MANY BELIEVE the original inhabitants of Tybee Island were the Euchee tribe. According to legend, their word for "salt" was tybee.
“Salt Island literally means Tybee Island,” Emily Liebtag, co-owner of Tybee Island’s newest restaurant, Salt Island Fish & Beer, tells me as we sit at the newly renovated bar chatting.
She explains that with the name of the restaurant she and her husband, Chef and co-owner Eric Liebtag, “wanted to pay homage to what came before, and show people they care about the island.”
As for the second portion of the name Fish and Beer, the aim was to cue patrons that the restaurant strives to feature as much local fish and beer as absolutely possible.
On the local side of the beer list, Salt Island offers various craft beers from Savannah’s loved Service Brewery and Coastal Empire Brewery. Other semi-local beers include options from Sweetwater Brewing, Jekyll Brewing, and Oconee Brewing.
The cocktail list is even more impressive and was created by Chef Eric, who “has been running restaurants for over 20 years; he even went to culinary school in London,” Emily says.
Crosby, the assistant manager and bartender, recommends the Ginger & Mary Ann. The cocktail features three different types of rum and is created by shaking pineapple juice with the rum “until the juice gets frothy,” he explains.
Crosby also tells me about the Tybee Island Handshake, a two-fer of a Mexican beer with a shot of tequila, that is on the regular menu but is also part of Salt Island’s happy hour. In addition to a regular happy hour, the store plans on hosting a “reverse happy hour that lasts from 10-11 p.m.,” Crosby elaborates as I sample UFO’s Georgia Peach. Beer such as this one, made specifically for Georgia distribution, is what makes Salt Island’s beer offerings so unique.
When it comes to their food, the Elote was one of the best things I sampled from the menu. Elote is street food that traditionally encompasses fire-roasted corn on the cob smothered with a variation toppings including butter, mayonnaise, lime juice, chili powder, and cheese.
For this version, Chef Eric takes the corn off of the cob, making it much easier to eat, and puts a char on the ears before mixing them with mayonnaise, cotija cheese, and fresh cilantro.
Overall the flavor is nutty from the crumbled cotija, but your tongue is quickly bombarded with the smoky flavor of grilled corn before the smooth finish of a creamy and peppery heat.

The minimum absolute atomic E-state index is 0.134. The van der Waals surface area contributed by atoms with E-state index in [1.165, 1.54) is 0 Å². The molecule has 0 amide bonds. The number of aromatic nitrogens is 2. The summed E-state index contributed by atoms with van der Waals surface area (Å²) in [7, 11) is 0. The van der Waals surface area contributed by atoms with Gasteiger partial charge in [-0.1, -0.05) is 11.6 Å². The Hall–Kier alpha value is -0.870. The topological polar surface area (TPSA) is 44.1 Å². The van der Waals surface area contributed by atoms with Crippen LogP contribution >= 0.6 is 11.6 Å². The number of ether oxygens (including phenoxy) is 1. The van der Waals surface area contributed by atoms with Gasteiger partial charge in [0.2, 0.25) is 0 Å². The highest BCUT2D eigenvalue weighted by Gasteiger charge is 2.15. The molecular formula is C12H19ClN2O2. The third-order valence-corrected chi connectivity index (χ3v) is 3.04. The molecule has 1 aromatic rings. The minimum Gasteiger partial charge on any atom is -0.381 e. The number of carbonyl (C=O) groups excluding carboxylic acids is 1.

In ordering the Elote, you have the option to add shrimp. Do it. The skewered shrimp that are served resting atop the bowl of creamy corn are perfectly charred and slathered in fresh herbs.
Cooked perfectly, the shrimp add a buttery sweetness to the already flawless dish.
I have mentioned it before in a past article, but I would not consider myself a big fan of crab cakes. It is so easy to over mix, overfill, or under-cook the delicate dish.
So many chefs skimp on the portion of crab by using every filler ingredient under the sun, which is a shame when the title of the dish cues the eater that the flavor of crab should be front and center.
Chef Eric has done none of those things; instead he challenges himself everyday by hand-picking blue crab meat fresh from the shell to create his flavorful rendition of crab cakes.
Chef Eric “really loves the crab cakes,” and focuses on making them a good as by preparing them fresh everyday “with just jumbo lump crab and not filler, just seasoning.”
Because Emily is from Michigan, the menu pays homage to a nostalgic ingredient, smelt. And although Savannah is a fish and seafood adoring town, many people have never tasted the midwestern delicacy.
Smelt are small in size making them perfect for frying to eat whole. Salt Island’s version pays respect to the fish by serving them fried to a crisp with a side of lemon caper aioli; a perfect fatty yet acidic sauce to equalize the snack.
Emily excitedly explains that many of the items on the menu are labeled as snacks because, “so much of the menu is built to be shareable or as snacks.”
Another midwestern classic included as a snack on the menu is the Smoked Fish Dish. But unlike the midwestern version that traditionally features white fish, Chef Eric uses a fresh local catch: mullet.
To create the dish, Chef Eric first brines the fish and finishes it by smoking it in-house for approximately four hours. On the side comes fresh fried chips that he tops himself with malt vinegar.
Chef Eric elaborates that he likes “to have fun with food, and has been playing around a lot with beer cheese,” a key ingredient in his hush puppies.
The Beer Cheese Hush Puppies come jammed full of the beer cheese made using Cooter brown ale combined with sharp cheddar and pepper jack.
On the side, to balance the bold and savory hush puppies, a sweet and acidic tomato bacon jam is served.
Once Emily and Eric get a bit more settled — considering that before moving to Savannah last year they traveled across the country while Eric opened up various restaurants — they plan on hosting a ton of exciting events at the restaurant.
Saturday and Sunday brunch is one option, as well as Tiki Tuesday with service of traditional Tiki Cocktails and a someone behind the bar spinning records.